In: American Journal of Psychiatry, Vol. 158, No. 3, 2001, p. 420-426.

Research output: Contribution to journalArticle

McElroy, SL, Altshuler, LL, Suppes, T, Keck P.E., J, Frye, MA, Denicoff, KD, Nolen, WA, Kupka, RW, Leverich, GS, Rochussen, JR, Rush, AJ & Post, RM 2001, 'Axis I psychiatric comorbidity and its relationship to historical illness variables in 288 patients with bipolar disorder', American Journal of Psychiatry, vol. 158, no. 3, pp. 420-426. https://doi.org/10.1176/appi.ajp.158.3.420
McElroy, S. L. ; Altshuler, L. L. ; Suppes, T. ; Keck P.E., Jr ; Frye, Mark A ; Denicoff, K. D. ; Nolen, W. A. ; Kupka, R. W. ; Leverich, G. S. ; Rochussen, J. R. ; Rush, A. J. ; Post, R. M. / Axis I psychiatric comorbidity and its relationship to historical illness variables in 288 patients with bipolar disorder. In: American Journal of Psychiatry. 2001 ; Vol. 158, No. 3. pp. 420-426.
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abstract = "Objective: Bipolar disorder often co-occurs with other axis I disorders, but little is known about the relationships between the clinical features of bipolar illness and these comorbid conditions. Therefore, the authors assessed comorbid lifetime and current axis I disorders in 288 patients with bipolar disorder and the relationships of these comorbid disorders to selected demographic and historical illness variables. Method: They evaluated 288 outpatients with bipolar I or II disorder, using structured diagnostic interviews and clinician-administered and self-rated questionnaires to determine the diagnosis of bipolar disorder, comorbid axis I disorder diagnoses, and demographic and historical illness characteristics. Results: One hundred eighty-seven (65{\%}) of the patients with bipolar disorder also met DSM-IV criteria for at least one comorbid lifetime axis I disorder. More patients had comorbid anxiety disorders (N=78, 42{\%}) and substance use disorders (N=78, 42{\%}) than had eating disorders (N=9, 5{\%}). There were no differences in comorbidity between patients with bipolar I and bipolar II disorder. Both lifetime axis I comorbidity and current axis I comorbidity were associated with earlier age at onset of affective symptoms and syndromal bipolar disorder. Current axis I comorbidity was associated with a history of development of both cycle acceleration and more severe episodes over time. Conclusions: Patients with bipolar disorder often have comorbid anxiety, substance use, and, to a lesser extent, eating disorders. Moreover, axis I comorbidity, especially current comorbidity, may be associated with an earlier age at onset and worsening course of bipolar illness. Further research into the prognostic and treatment response implications of axis I comorbidity in bipolar disorder is important and is in progress.",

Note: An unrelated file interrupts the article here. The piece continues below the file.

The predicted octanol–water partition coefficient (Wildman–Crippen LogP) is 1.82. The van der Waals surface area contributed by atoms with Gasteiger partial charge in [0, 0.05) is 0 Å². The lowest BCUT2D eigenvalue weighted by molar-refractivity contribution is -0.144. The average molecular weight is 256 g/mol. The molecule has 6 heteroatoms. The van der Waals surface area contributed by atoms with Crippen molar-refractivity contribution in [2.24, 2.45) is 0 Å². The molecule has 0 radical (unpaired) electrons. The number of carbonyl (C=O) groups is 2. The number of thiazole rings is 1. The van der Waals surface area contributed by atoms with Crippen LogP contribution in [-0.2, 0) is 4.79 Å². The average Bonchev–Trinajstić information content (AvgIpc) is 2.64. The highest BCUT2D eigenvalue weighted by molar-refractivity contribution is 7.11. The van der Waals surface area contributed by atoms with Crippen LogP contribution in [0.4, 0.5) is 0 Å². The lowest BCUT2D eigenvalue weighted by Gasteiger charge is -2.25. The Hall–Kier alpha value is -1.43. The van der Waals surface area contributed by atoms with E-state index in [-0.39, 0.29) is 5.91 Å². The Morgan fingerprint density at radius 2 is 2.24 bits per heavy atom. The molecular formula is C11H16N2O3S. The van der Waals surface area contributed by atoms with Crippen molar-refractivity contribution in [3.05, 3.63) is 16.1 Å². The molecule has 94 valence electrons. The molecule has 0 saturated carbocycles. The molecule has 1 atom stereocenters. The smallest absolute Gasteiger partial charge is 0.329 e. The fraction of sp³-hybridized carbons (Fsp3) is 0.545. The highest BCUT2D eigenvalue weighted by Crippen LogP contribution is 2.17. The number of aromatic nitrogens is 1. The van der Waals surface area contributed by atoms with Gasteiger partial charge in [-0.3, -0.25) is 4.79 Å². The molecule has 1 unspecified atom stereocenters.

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AU - Altshuler, L. L.

AU - Suppes, T.

AU - Keck P.E., Jr

AU - Frye, Mark A

AU - Denicoff, K. D.

AU - Nolen, W. A.

AU - Kupka, R. W.

AU - Leverich, G. S.

AU - Rochussen, J. R.

AU - Rush, A. J.

AU - Post, R. M.

PY - 2001